30 30 Copyright © John Wiley & Sons Canada, Ltd. Non-Market Rates of Interest (Marketable Securities) If bond issued for cash, and is marketable, its fair value = cash received by issuer Implicit interest rate is the rate that causes the PV (of future cash flows) to equal cash received Difference between face amount and PV is the discount –Amortized over life of the bond/note 30

31 31 Copyright © John Wiley & Sons Canada, Ltd. Non-Market Rates of Interest (Marketable Securities) Example $10,000 3-year zero-interest-bearing marketable bond issued Cash received at issuance: $7,722 Implied interest rate is therefore 9% Discount equal to: Maturity Value$10,000 Less: Cash Received 7,722 $ 2,278 31

32 32 Copyright © John Wiley & Sons Canada, Ltd. Non-Market Rates of Interest (Non-Marketable Instruments) Non-marketable Instruments –Cash consideration might not be equal to fair value – there might be additional value being transferred –Must measure fair value of loan by discounting the cash flows using a market rate of interest –Any difference is booked to net income unless it meets the definition of an asset or liability 32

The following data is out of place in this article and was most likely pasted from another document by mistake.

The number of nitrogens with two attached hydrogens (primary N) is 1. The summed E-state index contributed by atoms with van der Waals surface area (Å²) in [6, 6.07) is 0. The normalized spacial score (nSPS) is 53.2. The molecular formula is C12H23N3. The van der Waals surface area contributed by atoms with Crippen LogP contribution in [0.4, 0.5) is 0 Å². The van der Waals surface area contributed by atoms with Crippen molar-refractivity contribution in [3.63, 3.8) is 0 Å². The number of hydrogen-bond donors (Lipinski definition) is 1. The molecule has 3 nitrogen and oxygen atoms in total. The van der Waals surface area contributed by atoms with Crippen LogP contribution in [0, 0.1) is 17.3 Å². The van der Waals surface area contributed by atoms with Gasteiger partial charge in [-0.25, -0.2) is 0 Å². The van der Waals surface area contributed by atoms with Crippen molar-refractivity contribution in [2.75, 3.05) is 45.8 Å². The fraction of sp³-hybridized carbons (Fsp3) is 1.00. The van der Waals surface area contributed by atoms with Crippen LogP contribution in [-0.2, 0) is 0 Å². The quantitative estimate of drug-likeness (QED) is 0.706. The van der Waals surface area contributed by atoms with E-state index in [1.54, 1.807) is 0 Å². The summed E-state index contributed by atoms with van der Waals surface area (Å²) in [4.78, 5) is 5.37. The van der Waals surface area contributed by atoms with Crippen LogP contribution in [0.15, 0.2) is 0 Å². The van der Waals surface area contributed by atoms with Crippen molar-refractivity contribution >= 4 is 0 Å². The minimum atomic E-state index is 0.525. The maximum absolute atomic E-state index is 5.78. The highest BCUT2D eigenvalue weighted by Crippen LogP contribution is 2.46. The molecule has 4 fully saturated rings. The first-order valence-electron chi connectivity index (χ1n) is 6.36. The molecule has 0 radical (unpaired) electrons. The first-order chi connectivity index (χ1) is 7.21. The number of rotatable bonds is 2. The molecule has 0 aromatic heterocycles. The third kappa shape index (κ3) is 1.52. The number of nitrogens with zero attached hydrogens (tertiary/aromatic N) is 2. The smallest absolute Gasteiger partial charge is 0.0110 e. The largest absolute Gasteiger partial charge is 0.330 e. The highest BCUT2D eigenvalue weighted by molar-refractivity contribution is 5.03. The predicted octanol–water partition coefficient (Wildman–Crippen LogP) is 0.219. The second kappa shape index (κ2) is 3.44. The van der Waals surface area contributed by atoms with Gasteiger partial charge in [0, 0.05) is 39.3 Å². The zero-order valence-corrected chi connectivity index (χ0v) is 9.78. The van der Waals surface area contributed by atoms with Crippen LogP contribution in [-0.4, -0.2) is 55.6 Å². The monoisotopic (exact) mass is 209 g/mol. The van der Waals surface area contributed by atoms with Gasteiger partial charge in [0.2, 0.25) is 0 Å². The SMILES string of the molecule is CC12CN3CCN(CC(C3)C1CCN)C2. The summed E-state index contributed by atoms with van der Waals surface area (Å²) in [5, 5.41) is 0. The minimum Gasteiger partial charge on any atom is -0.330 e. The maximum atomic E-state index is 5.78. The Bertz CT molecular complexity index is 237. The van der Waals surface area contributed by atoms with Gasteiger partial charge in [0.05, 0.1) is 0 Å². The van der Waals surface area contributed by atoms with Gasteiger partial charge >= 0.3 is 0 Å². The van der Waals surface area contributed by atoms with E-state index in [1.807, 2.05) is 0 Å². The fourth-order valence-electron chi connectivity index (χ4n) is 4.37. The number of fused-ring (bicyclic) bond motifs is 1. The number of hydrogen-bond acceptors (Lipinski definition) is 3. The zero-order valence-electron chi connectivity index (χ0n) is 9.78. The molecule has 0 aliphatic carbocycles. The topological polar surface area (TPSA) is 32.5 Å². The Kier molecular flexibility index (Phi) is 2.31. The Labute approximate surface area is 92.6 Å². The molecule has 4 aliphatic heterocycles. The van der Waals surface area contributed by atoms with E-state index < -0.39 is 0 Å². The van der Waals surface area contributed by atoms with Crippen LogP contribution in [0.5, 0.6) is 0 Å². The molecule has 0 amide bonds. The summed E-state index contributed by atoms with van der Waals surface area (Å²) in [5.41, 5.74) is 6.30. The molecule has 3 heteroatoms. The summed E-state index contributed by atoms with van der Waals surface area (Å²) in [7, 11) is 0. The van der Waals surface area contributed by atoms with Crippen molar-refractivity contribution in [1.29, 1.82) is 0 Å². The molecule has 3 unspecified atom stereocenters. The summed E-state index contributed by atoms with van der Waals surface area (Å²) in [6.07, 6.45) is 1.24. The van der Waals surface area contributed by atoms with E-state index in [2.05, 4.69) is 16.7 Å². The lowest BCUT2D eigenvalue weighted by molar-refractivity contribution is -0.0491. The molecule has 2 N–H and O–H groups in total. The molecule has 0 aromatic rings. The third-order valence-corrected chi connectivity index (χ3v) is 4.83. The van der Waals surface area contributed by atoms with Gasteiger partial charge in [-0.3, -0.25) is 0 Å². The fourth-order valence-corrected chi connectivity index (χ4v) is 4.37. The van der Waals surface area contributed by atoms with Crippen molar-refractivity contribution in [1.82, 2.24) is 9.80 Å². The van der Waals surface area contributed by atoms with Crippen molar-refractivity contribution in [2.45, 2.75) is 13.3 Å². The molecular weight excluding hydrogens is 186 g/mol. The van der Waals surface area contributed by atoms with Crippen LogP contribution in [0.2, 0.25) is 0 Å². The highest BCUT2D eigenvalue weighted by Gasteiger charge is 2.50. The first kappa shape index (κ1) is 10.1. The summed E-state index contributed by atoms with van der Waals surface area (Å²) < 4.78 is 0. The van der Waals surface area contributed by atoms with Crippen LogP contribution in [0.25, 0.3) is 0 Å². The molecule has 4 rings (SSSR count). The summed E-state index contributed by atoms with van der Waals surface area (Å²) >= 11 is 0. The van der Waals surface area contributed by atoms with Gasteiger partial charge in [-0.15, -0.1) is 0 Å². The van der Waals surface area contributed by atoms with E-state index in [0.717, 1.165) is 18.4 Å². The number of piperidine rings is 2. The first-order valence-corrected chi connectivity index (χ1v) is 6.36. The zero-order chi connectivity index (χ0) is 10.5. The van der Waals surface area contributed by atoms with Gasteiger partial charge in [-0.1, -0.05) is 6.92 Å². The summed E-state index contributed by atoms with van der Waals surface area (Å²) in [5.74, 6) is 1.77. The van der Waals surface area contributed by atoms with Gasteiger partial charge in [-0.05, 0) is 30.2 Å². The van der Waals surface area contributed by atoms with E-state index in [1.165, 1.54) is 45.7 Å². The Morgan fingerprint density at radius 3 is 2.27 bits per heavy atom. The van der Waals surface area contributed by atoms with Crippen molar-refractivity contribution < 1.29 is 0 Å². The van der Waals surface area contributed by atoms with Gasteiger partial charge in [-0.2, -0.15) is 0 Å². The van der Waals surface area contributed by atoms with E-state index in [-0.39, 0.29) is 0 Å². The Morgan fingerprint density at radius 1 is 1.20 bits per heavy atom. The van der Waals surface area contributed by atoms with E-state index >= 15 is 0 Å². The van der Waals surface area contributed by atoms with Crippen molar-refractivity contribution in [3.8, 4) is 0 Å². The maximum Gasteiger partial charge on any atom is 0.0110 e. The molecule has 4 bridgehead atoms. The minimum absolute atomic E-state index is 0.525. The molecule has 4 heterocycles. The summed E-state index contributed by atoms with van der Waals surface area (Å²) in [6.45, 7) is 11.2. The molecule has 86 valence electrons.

33 33 Copyright © John Wiley & Sons Canada, Ltd. Non-Market Rates of Interest (Non- Marketable Instruments) Example Given: Government gives a 5 year, $100,000 note payable to a company on January 1 st to help it finance the construction of a building The note is zero-interest bearing The market rate is 10% Recipient company has an additional benefit beyond the debt financing – the government is forgiving the interest that the company would normally be charged. This is a government grant. Journalize in issuer’s books 33

34 34 Copyright © John Wiley & Sons Canada, Ltd. Non-Market Rates of Interest (Non- Marketable Instruments) Example Books of the Issuer: Cash100,000 Notes Payable 62,092 Building - Government Grant37,908 (PV of 100,000 at 10%, (n=5) = 62,092) (100,000 – 62,092 = 37,908) The discount is amortized to interest expense over the term of note The government grant is amortized to net income as the building is depreciated 34